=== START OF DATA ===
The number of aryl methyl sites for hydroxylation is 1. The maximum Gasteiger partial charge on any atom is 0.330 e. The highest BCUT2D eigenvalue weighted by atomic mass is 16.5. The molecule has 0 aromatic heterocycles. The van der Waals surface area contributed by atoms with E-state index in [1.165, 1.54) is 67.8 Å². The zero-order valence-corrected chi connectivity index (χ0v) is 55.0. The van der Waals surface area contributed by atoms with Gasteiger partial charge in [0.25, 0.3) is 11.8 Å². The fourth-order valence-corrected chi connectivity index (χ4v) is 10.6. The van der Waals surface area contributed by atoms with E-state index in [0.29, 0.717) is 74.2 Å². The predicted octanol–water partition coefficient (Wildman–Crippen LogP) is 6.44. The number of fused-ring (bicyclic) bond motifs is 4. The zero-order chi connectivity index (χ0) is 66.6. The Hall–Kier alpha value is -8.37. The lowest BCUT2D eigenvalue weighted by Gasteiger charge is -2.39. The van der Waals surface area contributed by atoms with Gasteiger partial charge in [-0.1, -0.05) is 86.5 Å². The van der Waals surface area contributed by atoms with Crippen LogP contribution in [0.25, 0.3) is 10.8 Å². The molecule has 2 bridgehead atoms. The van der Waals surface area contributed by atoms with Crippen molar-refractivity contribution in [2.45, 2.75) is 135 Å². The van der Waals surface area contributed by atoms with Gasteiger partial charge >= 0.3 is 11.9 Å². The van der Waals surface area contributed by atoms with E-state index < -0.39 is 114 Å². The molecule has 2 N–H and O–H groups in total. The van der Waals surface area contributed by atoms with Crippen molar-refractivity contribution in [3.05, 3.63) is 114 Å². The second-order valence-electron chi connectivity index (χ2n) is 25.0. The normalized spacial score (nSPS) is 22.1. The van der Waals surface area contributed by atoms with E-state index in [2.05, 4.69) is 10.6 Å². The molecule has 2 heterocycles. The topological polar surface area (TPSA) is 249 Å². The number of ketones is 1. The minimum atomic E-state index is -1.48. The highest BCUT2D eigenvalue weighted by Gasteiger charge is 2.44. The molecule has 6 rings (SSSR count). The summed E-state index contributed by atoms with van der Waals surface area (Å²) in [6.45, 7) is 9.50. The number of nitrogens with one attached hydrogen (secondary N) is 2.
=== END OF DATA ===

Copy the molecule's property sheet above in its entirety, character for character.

The number of aryl methyl sites for hydroxylation is 1. The maximum Gasteiger partial charge on any atom is 0.330 e. The highest BCUT2D eigenvalue weighted by atomic mass is 16.5. The molecule has 0 aromatic heterocycles. The van der Waals surface area contributed by atoms with E-state index in [1.165, 1.54) is 67.8 Å². The zero-order valence-corrected chi connectivity index (χ0v) is 55.0. The van der Waals surface area contributed by atoms with Gasteiger partial charge in [0.25, 0.3) is 11.8 Å². The fourth-order valence-corrected chi connectivity index (χ4v) is 10.6. The van der Waals surface area contributed by atoms with E-state index in [0.29, 0.717) is 74.2 Å². The predicted octanol–water partition coefficient (Wildman–Crippen LogP) is 6.44. The number of fused-ring (bicyclic) bond motifs is 4. The zero-order chi connectivity index (χ0) is 66.6. The Hall–Kier alpha value is -8.37. The lowest BCUT2D eigenvalue weighted by Gasteiger charge is -2.39. The van der Waals surface area contributed by atoms with Gasteiger partial charge in [-0.1, -0.05) is 86.5 Å². The van der Waals surface area contributed by atoms with Crippen LogP contribution in [0.25, 0.3) is 10.8 Å². The molecule has 2 bridgehead atoms. The van der Waals surface area contributed by atoms with Crippen molar-refractivity contribution in [2.45, 2.75) is 135 Å². The van der Waals surface area contributed by atoms with Gasteiger partial charge >= 0.3 is 11.9 Å². The van der Waals surface area contributed by atoms with E-state index < -0.39 is 114 Å². The molecule has 2 N–H and O–H groups in total. The van der Waals surface area contributed by atoms with Crippen molar-refractivity contribution in [3.05, 3.63) is 114 Å². The second-order valence-electron chi connectivity index (χ2n) is 25.0. The normalized spacial score (nSPS) is 22.1. The van der Waals surface area contributed by atoms with E-state index in [2.05, 4.69) is 10.6 Å². The molecule has 2 heterocycles. The topological polar surface area (TPSA) is 249 Å². The number of ketones is 1. The minimum atomic E-state index is -1.48. The highest BCUT2D eigenvalue weighted by Gasteiger charge is 2.44. The molecule has 6 rings (SSSR count). The summed E-state index contributed by atoms with van der Waals surface area (Å²) in [6.45, 7) is 9.50. The number of nitrogens with one attached hydrogen (secondary N) is 2.